Whether it was that the sound of the dinner-bell had created a sensation of hunger not to be resisted, or the savoury smell of the nicely cooked viands had stimulated the stomach to rebellion, we cannot say; but Freddy roused himself from his recumbent position, and, as we have seen, came (very unintentionally) head foremost down the steps. Alas, there is no one to sympathise with him in his self-made trouble, Aunt Mary won't permit it; and Master Frederick Ellis has to dine in the kitchen, a most humiliating necessity which would not have been submitted to, but for the inward cravings which would not be resisted.

It was with the greatest satisfaction that Mr. Ellis, when he came home, heard of the kind proposal of his sister-in-law to take Freddy home with her; he said that he could never sufficiently thank her for the good she had done to Mabel, but he feared that Freddy would prove a more troublesome inmate to Oak Villa than ever she had been. Aunt Mary declared, however, to the great astonishment of Freddy, who was in the room at the time, that Oak Villa would not hold naughty people, whether they were men, women, or children; and that as soon as Fred had slept there one night, he would find himself quite another boy, and be ready to do anything that he was desired. Fred heard all this with 'wonder-working eyes;' we don't know whether he really believed it. But as he trudged silently along by his aunt's side, with the little basket in one hand, and her hand clasping his other, he thought what a strange place Oak Villa must be to make people good, whether they liked it or not.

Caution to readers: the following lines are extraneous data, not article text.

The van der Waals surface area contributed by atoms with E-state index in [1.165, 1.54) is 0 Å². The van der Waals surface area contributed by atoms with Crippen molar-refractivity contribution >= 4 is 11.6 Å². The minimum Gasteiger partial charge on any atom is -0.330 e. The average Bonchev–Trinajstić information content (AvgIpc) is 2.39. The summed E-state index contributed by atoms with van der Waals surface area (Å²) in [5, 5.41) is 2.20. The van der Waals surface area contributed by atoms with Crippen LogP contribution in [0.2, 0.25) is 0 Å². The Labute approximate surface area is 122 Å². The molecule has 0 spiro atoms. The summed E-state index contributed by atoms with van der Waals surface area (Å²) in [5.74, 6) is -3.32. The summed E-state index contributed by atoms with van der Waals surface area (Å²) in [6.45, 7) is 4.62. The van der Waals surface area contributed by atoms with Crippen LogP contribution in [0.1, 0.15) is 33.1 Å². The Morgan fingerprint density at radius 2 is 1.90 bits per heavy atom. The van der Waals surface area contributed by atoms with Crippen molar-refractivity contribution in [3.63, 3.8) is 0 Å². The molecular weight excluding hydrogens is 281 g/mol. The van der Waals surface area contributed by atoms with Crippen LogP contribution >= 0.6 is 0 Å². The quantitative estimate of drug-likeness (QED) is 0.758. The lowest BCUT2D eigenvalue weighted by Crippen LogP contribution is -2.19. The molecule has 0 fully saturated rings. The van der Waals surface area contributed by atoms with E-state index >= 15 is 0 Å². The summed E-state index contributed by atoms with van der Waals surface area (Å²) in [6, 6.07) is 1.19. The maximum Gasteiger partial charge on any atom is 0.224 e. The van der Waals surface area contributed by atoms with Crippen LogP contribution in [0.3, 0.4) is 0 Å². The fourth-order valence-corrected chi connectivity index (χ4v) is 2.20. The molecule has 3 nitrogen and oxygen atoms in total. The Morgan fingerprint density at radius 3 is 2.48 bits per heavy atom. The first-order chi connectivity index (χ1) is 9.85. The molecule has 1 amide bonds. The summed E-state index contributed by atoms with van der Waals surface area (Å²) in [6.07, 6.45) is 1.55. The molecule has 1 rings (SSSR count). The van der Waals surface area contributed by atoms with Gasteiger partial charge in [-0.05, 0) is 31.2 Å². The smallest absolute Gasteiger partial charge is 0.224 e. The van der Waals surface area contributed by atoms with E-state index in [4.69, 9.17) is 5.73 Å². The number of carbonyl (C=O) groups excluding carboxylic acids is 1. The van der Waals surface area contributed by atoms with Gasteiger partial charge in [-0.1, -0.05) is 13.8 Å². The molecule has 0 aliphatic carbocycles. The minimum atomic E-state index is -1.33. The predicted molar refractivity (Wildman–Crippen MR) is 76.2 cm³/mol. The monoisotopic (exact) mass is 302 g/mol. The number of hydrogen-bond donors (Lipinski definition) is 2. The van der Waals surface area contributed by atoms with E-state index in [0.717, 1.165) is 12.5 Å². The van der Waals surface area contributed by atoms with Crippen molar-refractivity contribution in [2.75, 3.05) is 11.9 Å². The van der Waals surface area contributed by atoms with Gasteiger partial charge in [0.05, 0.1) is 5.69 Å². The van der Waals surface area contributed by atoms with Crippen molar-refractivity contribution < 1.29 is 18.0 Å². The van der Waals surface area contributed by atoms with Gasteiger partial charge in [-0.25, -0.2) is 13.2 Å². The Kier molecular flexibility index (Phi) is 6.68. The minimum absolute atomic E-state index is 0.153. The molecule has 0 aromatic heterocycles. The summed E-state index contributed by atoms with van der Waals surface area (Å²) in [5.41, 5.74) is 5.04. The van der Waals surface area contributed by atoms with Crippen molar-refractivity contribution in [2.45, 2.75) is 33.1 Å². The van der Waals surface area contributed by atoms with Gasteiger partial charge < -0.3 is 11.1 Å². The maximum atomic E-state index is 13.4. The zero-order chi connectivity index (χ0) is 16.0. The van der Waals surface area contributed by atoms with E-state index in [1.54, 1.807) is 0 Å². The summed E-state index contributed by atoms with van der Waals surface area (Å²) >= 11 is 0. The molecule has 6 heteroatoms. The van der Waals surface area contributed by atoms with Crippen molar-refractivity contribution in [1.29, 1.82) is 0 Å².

Mr. Ellis wished very much to accompany his sister home, but she would not permit this.